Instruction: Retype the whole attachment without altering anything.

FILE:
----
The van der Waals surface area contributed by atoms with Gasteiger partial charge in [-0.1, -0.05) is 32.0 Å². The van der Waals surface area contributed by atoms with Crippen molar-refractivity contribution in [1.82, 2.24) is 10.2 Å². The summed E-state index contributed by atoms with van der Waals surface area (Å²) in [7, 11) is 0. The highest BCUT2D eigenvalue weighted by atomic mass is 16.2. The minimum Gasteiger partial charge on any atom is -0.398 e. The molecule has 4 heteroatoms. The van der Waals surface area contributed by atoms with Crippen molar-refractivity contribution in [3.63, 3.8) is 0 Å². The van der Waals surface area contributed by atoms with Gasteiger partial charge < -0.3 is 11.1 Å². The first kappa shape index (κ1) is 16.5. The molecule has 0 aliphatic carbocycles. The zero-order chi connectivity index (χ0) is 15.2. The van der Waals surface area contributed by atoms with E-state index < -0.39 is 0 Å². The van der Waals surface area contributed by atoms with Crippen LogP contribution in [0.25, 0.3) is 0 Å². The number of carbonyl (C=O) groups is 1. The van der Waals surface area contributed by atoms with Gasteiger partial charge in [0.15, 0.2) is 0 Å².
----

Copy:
The van der Waals surface area contributed by atoms with Gasteiger partial charge in [-0.1, -0.05) is 32.0 Å². The van der Waals surface area contributed by atoms with Crippen molar-refractivity contribution in [1.82, 2.24) is 10.2 Å². The summed E-state index contributed by atoms with van der Waals surface area (Å²) in [7, 11) is 0. The highest BCUT2D eigenvalue weighted by atomic mass is 16.2. The minimum Gasteiger partial charge on any atom is -0.398 e. The molecule has 4 heteroatoms. The van der Waals surface area contributed by atoms with Crippen molar-refractivity contribution in [3.63, 3.8) is 0 Å². The van der Waals surface area contributed by atoms with Gasteiger partial charge < -0.3 is 11.1 Å². The first kappa shape index (κ1) is 16.5. The molecule has 0 aliphatic carbocycles. The zero-order chi connectivity index (χ0) is 15.2. The van der Waals surface area contributed by atoms with E-state index < -0.39 is 0 Å². The van der Waals surface area contributed by atoms with Crippen LogP contribution in [0.25, 0.3) is 0 Å². The number of carbonyl (C=O) groups is 1. The van der Waals surface area contributed by atoms with Gasteiger partial charge in [0.15, 0.2) is 0 Å².